Weighing your options

After you review what benefits are available, you can compare plans. You should consider several factors: choice, services, trade-offs, quality, and customer satisfaction.

Choice The degree of freedom you have in selecting a doctor or hospital depends on the type of plan you select. How much choice you want is a personal decision.

  • Choice of doctor. All managed care plans have a list of doctors from which you can choose. Some plans restrict the list to doctors in a specific organization. In other plans you can select from a list that includes doctors from several different practices or hospitals. Many plans require that you select a primary care doctor who will provide most of your medical care. (Some people consider it a bother to have to obtain a referral from one doctor just to see another.)
  • Choice of hospital. When you choose a primary care physician, you also indirectly select a hospital, even though you may not realize it at the time. This is because many doctors (if they are not employed by a hospital) can only admit patients to certain hospitals. Although you may be healthy now, the situation may change quickly if you have an accident or develop a sudden illness. For these reasons, you will want to know which hospitals are part of the plan and where your primary care doctor is likely to admit you. If having access to a particular hospital is important to you, this should influence your enrollment decision, or at least your choice of primary care physician.


Services
What if you have a complex medical problem or multiple medical problems? Having easy access to specialists is important, even if you are healthy right now. Each plan may differ in its requirements for seeing a specialist. Some doctors in a managed care plan refer only to specialists within the plan, but many allow referrals outside the network in rare circumstances. In other plans, you simply have to pay more to see an outside specialist.

Trade-offs What trade-offs are you willing to make? Selecting a health insurance policy is a matter of balancing the cost of a plan with the amount of coverage you need and the degree of choice you want. Consider all three elements in your decision.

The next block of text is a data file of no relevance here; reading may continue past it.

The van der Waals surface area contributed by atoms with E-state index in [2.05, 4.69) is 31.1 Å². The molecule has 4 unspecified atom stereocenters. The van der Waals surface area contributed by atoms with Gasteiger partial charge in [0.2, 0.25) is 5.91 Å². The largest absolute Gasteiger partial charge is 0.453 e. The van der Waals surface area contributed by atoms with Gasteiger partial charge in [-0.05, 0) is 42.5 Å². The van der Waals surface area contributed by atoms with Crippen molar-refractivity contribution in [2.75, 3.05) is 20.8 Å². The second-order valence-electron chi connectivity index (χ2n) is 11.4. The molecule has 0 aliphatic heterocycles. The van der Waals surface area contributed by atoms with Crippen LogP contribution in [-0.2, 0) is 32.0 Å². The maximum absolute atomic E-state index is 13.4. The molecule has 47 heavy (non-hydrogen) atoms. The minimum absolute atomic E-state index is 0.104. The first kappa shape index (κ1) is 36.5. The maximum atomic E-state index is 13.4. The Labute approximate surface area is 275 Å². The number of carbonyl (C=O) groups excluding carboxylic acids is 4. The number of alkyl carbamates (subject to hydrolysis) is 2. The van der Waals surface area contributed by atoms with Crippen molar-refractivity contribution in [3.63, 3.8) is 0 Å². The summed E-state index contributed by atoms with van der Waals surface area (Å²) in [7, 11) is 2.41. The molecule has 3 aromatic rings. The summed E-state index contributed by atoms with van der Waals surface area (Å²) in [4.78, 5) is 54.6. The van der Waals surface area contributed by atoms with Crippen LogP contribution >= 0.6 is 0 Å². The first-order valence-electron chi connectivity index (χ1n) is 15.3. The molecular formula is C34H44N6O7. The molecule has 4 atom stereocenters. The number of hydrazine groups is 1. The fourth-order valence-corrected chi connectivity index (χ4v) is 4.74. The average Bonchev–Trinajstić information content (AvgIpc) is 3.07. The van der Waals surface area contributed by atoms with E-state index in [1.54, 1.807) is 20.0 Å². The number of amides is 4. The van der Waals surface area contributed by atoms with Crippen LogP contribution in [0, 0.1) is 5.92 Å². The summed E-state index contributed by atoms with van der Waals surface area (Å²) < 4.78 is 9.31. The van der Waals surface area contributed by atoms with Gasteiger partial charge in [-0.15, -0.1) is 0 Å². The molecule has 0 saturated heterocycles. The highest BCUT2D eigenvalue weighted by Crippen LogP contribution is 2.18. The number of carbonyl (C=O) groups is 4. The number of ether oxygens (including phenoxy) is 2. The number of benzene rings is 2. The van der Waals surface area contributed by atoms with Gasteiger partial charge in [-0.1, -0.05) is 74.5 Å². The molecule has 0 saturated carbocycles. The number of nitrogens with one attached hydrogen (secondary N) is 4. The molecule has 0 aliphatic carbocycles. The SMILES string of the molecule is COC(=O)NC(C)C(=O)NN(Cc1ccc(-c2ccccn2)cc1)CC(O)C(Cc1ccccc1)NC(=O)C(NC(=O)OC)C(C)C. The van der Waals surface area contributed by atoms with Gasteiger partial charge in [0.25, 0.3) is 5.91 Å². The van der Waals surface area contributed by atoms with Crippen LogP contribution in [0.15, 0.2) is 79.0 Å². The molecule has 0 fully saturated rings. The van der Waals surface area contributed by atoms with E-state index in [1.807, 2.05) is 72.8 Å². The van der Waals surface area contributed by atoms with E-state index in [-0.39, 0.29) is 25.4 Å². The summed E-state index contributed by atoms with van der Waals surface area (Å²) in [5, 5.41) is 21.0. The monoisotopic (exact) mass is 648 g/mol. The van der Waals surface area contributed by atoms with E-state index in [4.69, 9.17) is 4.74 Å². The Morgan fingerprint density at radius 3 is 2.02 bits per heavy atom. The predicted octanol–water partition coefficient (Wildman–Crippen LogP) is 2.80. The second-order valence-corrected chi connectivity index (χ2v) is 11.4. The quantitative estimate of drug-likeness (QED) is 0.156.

• Cost. In addition to monthly premiums, most health plans require that you pay a co-payment for office visits, and also for emergency care and hospitalization. Sometimes these costs aren't presented up front, so make sure you find out what they are, then tally the expenses for a typical year.
  • Coverage. Consider how well the plan's benefits meet your needs. Do you have a pre-existing medical condition or other special needs? Are they covered? Make it your business to know what a plan does and does not cover or limitations of coverage. Psychiatric services, for example, may not be covered or reimbursement may be limited.
  • Choice. As we already mentioned, the freedom to see a specific doctor is very important to many people. It may even be some people's primary reason for selecting a particular plan.


Quality
Assessing the quality of managed care plans is still a new field. No one has all the answers, but several indicators of quality can help in your decision.

  • Board certification. Board certification is a sign that doctors are highly trained in their fields. Are all the physicians in the network you are considering board certified?
  • Plan accreditation. The National Committee for Quality Assurance (NCQA) is an independent organization that evaluates HMOs and accredits those that meet its performance standards in areas such as physician credentials and patient satisfaction.
  • Report cards. Some employers, independent quality assurance organizations, and HMOs are publishing quality reports on HMOs. These report cards usually measure the effectiveness of the HMO's doctors in preventing medical problems or detecting problems early.


Customer Satisfaction
Customer satisfaction surveys allow you to judge quality based on many people's experiences. Most managed care plans routinely use surveys to learn if patients are satisfied with the plan's overall performance, in addition to the success of specific services, such as phone service. How pleased the membership is with the plan is a good indication of how satisfied you will be. You can request to review such surveys from the insurance company.

Questions You Should Ask
Finally, here's a list of questions that you should ask of any plan.

  1. Will the plan allow me to continue using my current health care providers? Are my doctors in the network?
  2. Is there a pre-existing condition clause? How long is the wait to treat my pre-existing condition?
  3. How does the plan keep track of and resolve enrollee complaints?
  4. Does the company employ a patient advocate?
  5. Are the physicians in the plan board-certified?
  6. Where would I be hospitalized if I have a complicated medical problem?
  7. How can I make sure I have access to the specialists I want?
  8. Will the health plan allow me to get a second opinion?
  9. How do members rate the health plan?
  10. How does the premium compare with other plans?
  11. Am I covered by my plan if I am injured or hospitalized out of state?